OBAAT: Do you ever worry your editing will spill over into your fiction and influence it too much? Or, even worse, that you’ll inadvertently appropriate something you editing, possibly years ago? I ask this for a reason, as I’ve considered doing some editing and both of these things worry me.

WB: That is actually something I’ve recently contemplated. I’ve been working far too long on the novel I mentioned earlier. A writer friend of mine told me, “You know what your problem is? You’re an editor.” “What do you mean?” “How many times have you rewritten the first chapter?” “Oh …” Switching gears can become problematic.

As far as appropriating something I’ve previously edited … well, I’m not aware that has ever happened. Not that it hasn’t, just that I’m not aware of it. I just don’t worry about that sort of thing. If anything, a story may spur something in my own imagination. But I’m keen on not plagiarizing.

OBAAT: When did you get the idea for Smart Rhino Publications?

WB:
I always wanted to publish horror and suspense fiction. I acquired the web domain for Smart Rhino Publications back in 2000. But, it wasn’t until print-on-demand and ebooks came along that I could see how to make things work. Being an independent publisher back in 2000 was foolhardy at best. I finally saw a way to jump into the fray back in 2011, when I started planning our first anthology, Zippered Flesh: Tales of Body Enhancements Gone Bad! I know a lot of people despise Amazon. But, prior to the launch of Createspace and Kindle, Smart Rhino was only an idea. I’m glad it’s no longer that.

OBAAT: How did you come up with the name Smart Rhino?

WB:
OK, now this will probably sound bizarre. I had a dream one night in which I saw Rodin’s “The Thinker” with the huge head of a rhinoceros. When I suddenly awoke from the dream, I immediately thought, “Wow that must have been a smart rhino!” Ah, dreams …

OBAAT:  What surprised you about getting a new publishing venture off the ground, whether good or bad?

WB: I got lucky with the first anthology, Zippered Flesh. I had no idea how well it would go over, but the book garnered many great reviews and was largely accepted by the horror community. Our second book, a suspense anthology titled Uncommon Assassins, also went over well. The third book, Zippered Flesh 2, included two stories that earned Bram Stoker Award nominations. That told me Smart Rhino had arrived. Just this past year, the novella The Box Jumper by Lisa Mannetti received a Stoker nomination, and was deemed “Novella of the Year” by This Is Horror in the UK. So, I’m jazzed about Smart Rhino’s success so far. We’ve now published 10 books, and have two more anthologies in planning stages. Trying to keep the momentum going!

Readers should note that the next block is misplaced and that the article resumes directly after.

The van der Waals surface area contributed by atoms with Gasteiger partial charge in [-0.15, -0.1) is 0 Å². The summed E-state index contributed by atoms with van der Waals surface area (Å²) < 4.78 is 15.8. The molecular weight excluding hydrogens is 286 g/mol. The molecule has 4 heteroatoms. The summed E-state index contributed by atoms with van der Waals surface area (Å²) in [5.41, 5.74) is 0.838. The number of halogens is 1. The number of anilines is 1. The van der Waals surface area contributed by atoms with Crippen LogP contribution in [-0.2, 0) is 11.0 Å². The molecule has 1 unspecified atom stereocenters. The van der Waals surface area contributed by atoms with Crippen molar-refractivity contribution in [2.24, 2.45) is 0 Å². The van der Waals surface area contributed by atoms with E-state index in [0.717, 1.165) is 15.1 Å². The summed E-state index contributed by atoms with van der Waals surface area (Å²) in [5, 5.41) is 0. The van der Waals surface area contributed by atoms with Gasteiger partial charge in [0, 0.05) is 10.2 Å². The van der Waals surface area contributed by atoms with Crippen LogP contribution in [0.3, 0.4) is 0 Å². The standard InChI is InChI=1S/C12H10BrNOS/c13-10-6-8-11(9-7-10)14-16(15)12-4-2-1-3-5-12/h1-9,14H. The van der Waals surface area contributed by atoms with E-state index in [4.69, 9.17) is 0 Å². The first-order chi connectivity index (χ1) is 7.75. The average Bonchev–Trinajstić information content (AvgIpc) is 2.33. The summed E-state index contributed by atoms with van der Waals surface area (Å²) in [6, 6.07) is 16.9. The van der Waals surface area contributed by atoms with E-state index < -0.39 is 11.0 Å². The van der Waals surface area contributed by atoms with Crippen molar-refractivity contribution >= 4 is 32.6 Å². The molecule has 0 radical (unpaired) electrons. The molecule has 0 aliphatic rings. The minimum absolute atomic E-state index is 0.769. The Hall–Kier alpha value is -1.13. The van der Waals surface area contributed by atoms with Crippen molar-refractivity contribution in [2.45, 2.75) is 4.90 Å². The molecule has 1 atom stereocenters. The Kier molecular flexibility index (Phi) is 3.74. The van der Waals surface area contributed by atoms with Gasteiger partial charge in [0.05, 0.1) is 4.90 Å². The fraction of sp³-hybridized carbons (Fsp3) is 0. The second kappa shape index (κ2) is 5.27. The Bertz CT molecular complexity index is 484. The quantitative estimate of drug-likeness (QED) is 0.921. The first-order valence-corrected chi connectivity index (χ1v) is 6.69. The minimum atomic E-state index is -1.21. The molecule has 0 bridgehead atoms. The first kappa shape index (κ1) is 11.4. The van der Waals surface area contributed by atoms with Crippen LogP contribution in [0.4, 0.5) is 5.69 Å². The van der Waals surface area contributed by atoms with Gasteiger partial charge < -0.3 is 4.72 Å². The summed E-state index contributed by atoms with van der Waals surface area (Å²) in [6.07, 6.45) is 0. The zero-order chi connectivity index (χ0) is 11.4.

OBAAT: Now that Smart Rhino is up and running, what is your biggest challenge? Your greatest joy?

WB: As just about every indie publisher knows, funding is the chief challenge. For most of us, it’s more a labor of love than a profitable venture. So, we’re always looking for more reviews, more stature on social media, different ways to market our books. For me, I’m always looking for more money to start the next Smart Rhino book project. The success of one book feeds the launch of another. We’ve been fairly lucky so far in that regard. But it really comes down to word of mouth from the readers who enjoy our books and spread the word—and, of course, that is the hardest marketing for a publisher to obtain. Without that support from our readers, Smart Rhino would not survive.

As for the greatest joy, I love working with and helping other writers. I love when I hear a reader say something like: “I bought the anthology for the Graham Masterton story, but I enjoyed the stories by several authors I’d never heard of before. I need to search out their other work.” That, for me, is what it’s all about. I also fully appreciate the “name” writers who share that same drive to help others.

OBAAT: It’s pretty well established that between writing, editing, publishing, and the day job, you don’t have a lot of free time. What do you like to do to relax when the stray opportunity presents?

WB: I like to travel with my wife, go to concerts, go to the beach—the normal things, I suppose, that people do to relax. (We seem to have been visiting many wineries lately.) I’d probably have to retire to really relax … and even then …


2 comments:

seana graham said...

Very interesting interview. Good luck to Mr. Burge and his publishing venture.

Weldon Burge said...

Thanks Seana!